Pointing a microphone to a connected loudspeaker creates a feedback path and usually results in acoustic resonance, which manifests in a sustained oscillation: https://youtu.be/_XTtjZ8aZbc. A similar effect can be observed with guitar feedback, where the guitar coils pick up the sound coming out of the amplifier.
This survey paper provides a great insight into the phenomenon and its mitigation approaches: https://citeseerx.ist.psu.edu/viewdoc/download?doi=10.1.1.231.9808. It refers to the Nyquist stability criterion on p.5 (292) and explains the effect from the usual closed-loop system stability analysis prespective.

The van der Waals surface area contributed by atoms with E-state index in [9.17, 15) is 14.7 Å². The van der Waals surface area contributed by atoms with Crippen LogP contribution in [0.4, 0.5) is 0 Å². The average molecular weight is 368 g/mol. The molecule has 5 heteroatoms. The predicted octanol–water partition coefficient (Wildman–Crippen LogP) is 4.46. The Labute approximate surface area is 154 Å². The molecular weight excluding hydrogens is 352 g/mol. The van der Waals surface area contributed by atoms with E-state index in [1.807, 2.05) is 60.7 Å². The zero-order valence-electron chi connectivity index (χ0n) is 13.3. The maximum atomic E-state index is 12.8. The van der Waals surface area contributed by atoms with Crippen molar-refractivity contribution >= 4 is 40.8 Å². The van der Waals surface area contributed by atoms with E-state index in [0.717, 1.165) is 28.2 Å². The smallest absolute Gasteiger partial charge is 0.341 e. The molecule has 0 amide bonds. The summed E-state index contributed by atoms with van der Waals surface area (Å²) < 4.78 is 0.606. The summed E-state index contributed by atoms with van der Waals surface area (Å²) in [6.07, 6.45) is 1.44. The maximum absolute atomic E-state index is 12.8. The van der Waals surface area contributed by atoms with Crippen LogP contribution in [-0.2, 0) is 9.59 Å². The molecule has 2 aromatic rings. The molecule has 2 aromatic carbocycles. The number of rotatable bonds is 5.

My question is: what are actual the physical factors that define the frequency of resonant oscillation in microphone feedback?
My inexperienced guesses include:
- frequency responses and resonant frequencies of both the microphone and the loudspeaker, which in turn depend on their internal circuitry
- distance between microphone and loudspeaker
P.S. Please let me know if my question can be reformulated in a better way using the correct terminology. I am a non-English EE undergrad without formal control theory education (yet) and I form my assumptions based on my personal research in this exciting field.